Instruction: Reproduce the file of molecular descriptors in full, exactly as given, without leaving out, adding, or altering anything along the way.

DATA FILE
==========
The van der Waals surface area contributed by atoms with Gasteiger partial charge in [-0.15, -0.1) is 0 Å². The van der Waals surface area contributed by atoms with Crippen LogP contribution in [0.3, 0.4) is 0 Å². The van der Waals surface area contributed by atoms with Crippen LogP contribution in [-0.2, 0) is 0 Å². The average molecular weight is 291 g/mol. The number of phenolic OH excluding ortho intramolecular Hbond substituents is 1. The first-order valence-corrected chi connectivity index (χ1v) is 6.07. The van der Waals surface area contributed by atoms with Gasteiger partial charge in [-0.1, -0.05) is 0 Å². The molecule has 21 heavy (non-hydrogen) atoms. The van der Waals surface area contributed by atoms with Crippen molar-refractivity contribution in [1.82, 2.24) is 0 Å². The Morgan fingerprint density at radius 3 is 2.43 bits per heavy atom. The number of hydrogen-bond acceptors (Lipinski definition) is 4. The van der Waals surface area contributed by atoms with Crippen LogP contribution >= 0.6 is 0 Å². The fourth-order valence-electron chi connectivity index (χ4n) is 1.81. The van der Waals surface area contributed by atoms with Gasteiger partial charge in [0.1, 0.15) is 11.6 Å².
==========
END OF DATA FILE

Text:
The van der Waals surface area contributed by atoms with Gasteiger partial charge in [-0.15, -0.1) is 0 Å². The van der Waals surface area contributed by atoms with Crippen LogP contribution in [0.3, 0.4) is 0 Å². The van der Waals surface area contributed by atoms with Crippen LogP contribution in [-0.2, 0) is 0 Å². The average molecular weight is 291 g/mol. The number of phenolic OH excluding ortho intramolecular Hbond substituents is 1. The first-order valence-corrected chi connectivity index (χ1v) is 6.07. The van der Waals surface area contributed by atoms with Gasteiger partial charge in [-0.1, -0.05) is 0 Å². The molecule has 21 heavy (non-hydrogen) atoms. The van der Waals surface area contributed by atoms with Crippen molar-refractivity contribution in [1.82, 2.24) is 0 Å². The Morgan fingerprint density at radius 3 is 2.43 bits per heavy atom. The number of hydrogen-bond acceptors (Lipinski definition) is 4. The van der Waals surface area contributed by atoms with Crippen LogP contribution >= 0.6 is 0 Å². The fourth-order valence-electron chi connectivity index (χ4n) is 1.81. The van der Waals surface area contributed by atoms with Gasteiger partial charge in [0.1, 0.15) is 11.6 Å².